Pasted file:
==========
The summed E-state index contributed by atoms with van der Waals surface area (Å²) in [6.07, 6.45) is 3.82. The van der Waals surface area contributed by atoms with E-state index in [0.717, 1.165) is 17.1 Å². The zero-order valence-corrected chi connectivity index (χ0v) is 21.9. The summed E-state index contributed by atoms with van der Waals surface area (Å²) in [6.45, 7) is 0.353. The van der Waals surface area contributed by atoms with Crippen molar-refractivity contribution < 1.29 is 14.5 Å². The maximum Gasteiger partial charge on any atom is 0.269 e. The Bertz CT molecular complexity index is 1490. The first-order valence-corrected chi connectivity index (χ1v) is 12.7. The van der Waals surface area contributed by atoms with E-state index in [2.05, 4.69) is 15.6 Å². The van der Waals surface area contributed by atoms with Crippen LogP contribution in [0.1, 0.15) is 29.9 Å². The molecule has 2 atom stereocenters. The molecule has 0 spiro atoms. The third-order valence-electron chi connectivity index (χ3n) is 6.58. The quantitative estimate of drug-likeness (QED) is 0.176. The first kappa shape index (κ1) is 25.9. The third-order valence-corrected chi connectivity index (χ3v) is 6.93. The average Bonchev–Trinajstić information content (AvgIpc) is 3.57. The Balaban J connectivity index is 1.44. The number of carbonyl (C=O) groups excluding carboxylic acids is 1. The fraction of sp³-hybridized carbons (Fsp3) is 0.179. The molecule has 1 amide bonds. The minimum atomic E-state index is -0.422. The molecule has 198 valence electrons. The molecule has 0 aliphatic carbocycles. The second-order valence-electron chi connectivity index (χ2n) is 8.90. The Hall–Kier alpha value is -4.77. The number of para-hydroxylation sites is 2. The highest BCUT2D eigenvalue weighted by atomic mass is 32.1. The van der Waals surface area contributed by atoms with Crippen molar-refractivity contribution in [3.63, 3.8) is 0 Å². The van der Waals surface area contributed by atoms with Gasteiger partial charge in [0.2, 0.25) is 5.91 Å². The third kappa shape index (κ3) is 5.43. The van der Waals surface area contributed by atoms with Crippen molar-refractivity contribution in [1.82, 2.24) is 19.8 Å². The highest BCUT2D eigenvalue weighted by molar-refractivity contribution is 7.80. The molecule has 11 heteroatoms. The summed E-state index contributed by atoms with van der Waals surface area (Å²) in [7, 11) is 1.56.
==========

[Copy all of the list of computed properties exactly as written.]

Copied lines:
The summed E-state index contributed by atoms with van der Waals surface area (Å²) in [6.07, 6.45) is 3.82. The van der Waals surface area contributed by atoms with E-state index in [0.717, 1.165) is 17.1 Å². The zero-order valence-corrected chi connectivity index (χ0v) is 21.9. The summed E-state index contributed by atoms with van der Waals surface area (Å²) in [6.45, 7) is 0.353. The van der Waals surface area contributed by atoms with Crippen molar-refractivity contribution < 1.29 is 14.5 Å². The maximum Gasteiger partial charge on any atom is 0.269 e. The Bertz CT molecular complexity index is 1490. The first-order valence-corrected chi connectivity index (χ1v) is 12.7. The van der Waals surface area contributed by atoms with E-state index in [2.05, 4.69) is 15.6 Å². The van der Waals surface area contributed by atoms with Crippen LogP contribution in [0.1, 0.15) is 29.9 Å². The molecule has 2 atom stereocenters. The molecule has 0 spiro atoms. The third-order valence-electron chi connectivity index (χ3n) is 6.58. The quantitative estimate of drug-likeness (QED) is 0.176. The first kappa shape index (κ1) is 25.9. The third-order valence-corrected chi connectivity index (χ3v) is 6.93. The average Bonchev–Trinajstić information content (AvgIpc) is 3.57. The Balaban J connectivity index is 1.44. The number of carbonyl (C=O) groups excluding carboxylic acids is 1. The fraction of sp³-hybridized carbons (Fsp3) is 0.179. The molecule has 1 amide bonds. The minimum atomic E-state index is -0.422. The molecule has 198 valence electrons. The molecule has 0 aliphatic carbocycles. The second-order valence-electron chi connectivity index (χ2n) is 8.90. The Hall–Kier alpha value is -4.77. The number of para-hydroxylation sites is 2. The highest BCUT2D eigenvalue weighted by atomic mass is 32.1. The van der Waals surface area contributed by atoms with Crippen molar-refractivity contribution in [3.63, 3.8) is 0 Å². The van der Waals surface area contributed by atoms with Gasteiger partial charge in [0.2, 0.25) is 5.91 Å². The third kappa shape index (κ3) is 5.43. The van der Waals surface area contributed by atoms with Crippen molar-refractivity contribution in [1.82, 2.24) is 19.8 Å². The highest BCUT2D eigenvalue weighted by molar-refractivity contribution is 7.80. The molecule has 11 heteroatoms. The summed E-state index contributed by atoms with van der Waals surface area (Å²) in [7, 11) is 1.56.